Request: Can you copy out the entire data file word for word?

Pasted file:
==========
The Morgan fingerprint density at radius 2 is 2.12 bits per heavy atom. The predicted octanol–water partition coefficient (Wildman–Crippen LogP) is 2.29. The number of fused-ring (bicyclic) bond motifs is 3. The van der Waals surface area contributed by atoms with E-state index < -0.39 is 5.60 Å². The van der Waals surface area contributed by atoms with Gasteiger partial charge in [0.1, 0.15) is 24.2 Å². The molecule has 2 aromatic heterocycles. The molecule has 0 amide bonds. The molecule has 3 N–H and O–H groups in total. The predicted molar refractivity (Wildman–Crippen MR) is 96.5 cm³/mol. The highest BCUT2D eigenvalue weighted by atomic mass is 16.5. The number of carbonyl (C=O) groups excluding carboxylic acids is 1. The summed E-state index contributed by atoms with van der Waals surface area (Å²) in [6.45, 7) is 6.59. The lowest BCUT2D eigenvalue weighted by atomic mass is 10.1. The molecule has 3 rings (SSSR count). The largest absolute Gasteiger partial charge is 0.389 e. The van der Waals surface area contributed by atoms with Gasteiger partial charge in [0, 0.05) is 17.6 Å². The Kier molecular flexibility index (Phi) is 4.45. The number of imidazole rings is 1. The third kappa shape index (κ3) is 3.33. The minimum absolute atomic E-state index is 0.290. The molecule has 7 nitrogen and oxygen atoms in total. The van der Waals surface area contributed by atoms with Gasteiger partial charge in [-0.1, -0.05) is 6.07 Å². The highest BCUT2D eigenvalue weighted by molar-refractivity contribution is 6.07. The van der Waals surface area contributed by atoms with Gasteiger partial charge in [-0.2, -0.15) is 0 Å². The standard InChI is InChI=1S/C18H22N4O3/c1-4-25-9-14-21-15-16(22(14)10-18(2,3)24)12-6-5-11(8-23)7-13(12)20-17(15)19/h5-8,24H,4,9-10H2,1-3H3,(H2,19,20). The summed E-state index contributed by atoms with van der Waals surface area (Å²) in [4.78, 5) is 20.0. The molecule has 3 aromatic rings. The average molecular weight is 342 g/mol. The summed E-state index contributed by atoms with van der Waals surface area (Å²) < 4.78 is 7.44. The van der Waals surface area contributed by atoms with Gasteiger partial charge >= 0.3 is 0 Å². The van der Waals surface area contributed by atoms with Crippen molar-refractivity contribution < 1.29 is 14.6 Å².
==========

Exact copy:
The Morgan fingerprint density at radius 2 is 2.12 bits per heavy atom. The predicted octanol–water partition coefficient (Wildman–Crippen LogP) is 2.29. The number of fused-ring (bicyclic) bond motifs is 3. The van der Waals surface area contributed by atoms with E-state index < -0.39 is 5.60 Å². The van der Waals surface area contributed by atoms with Gasteiger partial charge in [0.1, 0.15) is 24.2 Å². The molecule has 2 aromatic heterocycles. The molecule has 0 amide bonds. The molecule has 3 N–H and O–H groups in total. The predicted molar refractivity (Wildman–Crippen MR) is 96.5 cm³/mol. The highest BCUT2D eigenvalue weighted by atomic mass is 16.5. The number of carbonyl (C=O) groups excluding carboxylic acids is 1. The summed E-state index contributed by atoms with van der Waals surface area (Å²) in [6.45, 7) is 6.59. The lowest BCUT2D eigenvalue weighted by atomic mass is 10.1. The molecule has 3 rings (SSSR count). The largest absolute Gasteiger partial charge is 0.389 e. The van der Waals surface area contributed by atoms with Gasteiger partial charge in [0, 0.05) is 17.6 Å². The Kier molecular flexibility index (Phi) is 4.45. The number of imidazole rings is 1. The third kappa shape index (κ3) is 3.33. The minimum absolute atomic E-state index is 0.290. The molecule has 7 nitrogen and oxygen atoms in total. The van der Waals surface area contributed by atoms with Gasteiger partial charge in [-0.1, -0.05) is 6.07 Å². The highest BCUT2D eigenvalue weighted by molar-refractivity contribution is 6.07. The van der Waals surface area contributed by atoms with Gasteiger partial charge in [-0.2, -0.15) is 0 Å². The standard InChI is InChI=1S/C18H22N4O3/c1-4-25-9-14-21-15-16(22(14)10-18(2,3)24)12-6-5-11(8-23)7-13(12)20-17(15)19/h5-8,24H,4,9-10H2,1-3H3,(H2,19,20). The summed E-state index contributed by atoms with van der Waals surface area (Å²) in [4.78, 5) is 20.0. The molecule has 3 aromatic rings. The average molecular weight is 342 g/mol. The summed E-state index contributed by atoms with van der Waals surface area (Å²) < 4.78 is 7.44. The van der Waals surface area contributed by atoms with Gasteiger partial charge >= 0.3 is 0 Å². The van der Waals surface area contributed by atoms with Crippen molar-refractivity contribution < 1.29 is 14.6 Å².